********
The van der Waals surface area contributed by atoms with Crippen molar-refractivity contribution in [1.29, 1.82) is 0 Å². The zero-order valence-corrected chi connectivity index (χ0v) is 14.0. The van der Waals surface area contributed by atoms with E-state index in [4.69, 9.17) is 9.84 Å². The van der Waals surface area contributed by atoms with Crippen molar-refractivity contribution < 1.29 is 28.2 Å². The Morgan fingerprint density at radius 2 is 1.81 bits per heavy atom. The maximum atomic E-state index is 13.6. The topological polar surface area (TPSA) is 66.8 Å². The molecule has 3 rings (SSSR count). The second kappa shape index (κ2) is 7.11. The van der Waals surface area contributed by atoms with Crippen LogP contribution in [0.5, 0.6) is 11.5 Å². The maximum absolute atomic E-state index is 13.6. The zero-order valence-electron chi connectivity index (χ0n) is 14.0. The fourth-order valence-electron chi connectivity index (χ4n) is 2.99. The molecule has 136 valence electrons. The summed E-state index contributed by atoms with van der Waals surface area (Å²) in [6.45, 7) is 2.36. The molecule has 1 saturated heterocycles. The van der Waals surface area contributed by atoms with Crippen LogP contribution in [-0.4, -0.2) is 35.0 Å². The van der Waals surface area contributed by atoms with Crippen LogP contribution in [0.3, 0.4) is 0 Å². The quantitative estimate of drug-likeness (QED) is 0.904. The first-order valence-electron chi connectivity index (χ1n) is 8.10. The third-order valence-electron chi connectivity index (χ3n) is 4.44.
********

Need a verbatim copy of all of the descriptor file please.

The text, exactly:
The van der Waals surface area contributed by atoms with Crippen molar-refractivity contribution in [1.29, 1.82) is 0 Å². The zero-order valence-corrected chi connectivity index (χ0v) is 14.0. The van der Waals surface area contributed by atoms with E-state index in [4.69, 9.17) is 9.84 Å². The van der Waals surface area contributed by atoms with Crippen molar-refractivity contribution < 1.29 is 28.2 Å². The Morgan fingerprint density at radius 2 is 1.81 bits per heavy atom. The maximum atomic E-state index is 13.6. The topological polar surface area (TPSA) is 66.8 Å². The molecule has 3 rings (SSSR count). The second kappa shape index (κ2) is 7.11. The van der Waals surface area contributed by atoms with Crippen LogP contribution in [0.5, 0.6) is 11.5 Å². The maximum absolute atomic E-state index is 13.6. The zero-order valence-electron chi connectivity index (χ0n) is 14.0. The fourth-order valence-electron chi connectivity index (χ4n) is 2.99. The molecule has 136 valence electrons. The summed E-state index contributed by atoms with van der Waals surface area (Å²) in [6.45, 7) is 2.36. The molecule has 1 saturated heterocycles. The van der Waals surface area contributed by atoms with Crippen LogP contribution in [-0.4, -0.2) is 35.0 Å². The van der Waals surface area contributed by atoms with Crippen LogP contribution in [0.3, 0.4) is 0 Å². The quantitative estimate of drug-likeness (QED) is 0.904. The first-order valence-electron chi connectivity index (χ1n) is 8.10. The third-order valence-electron chi connectivity index (χ3n) is 4.44.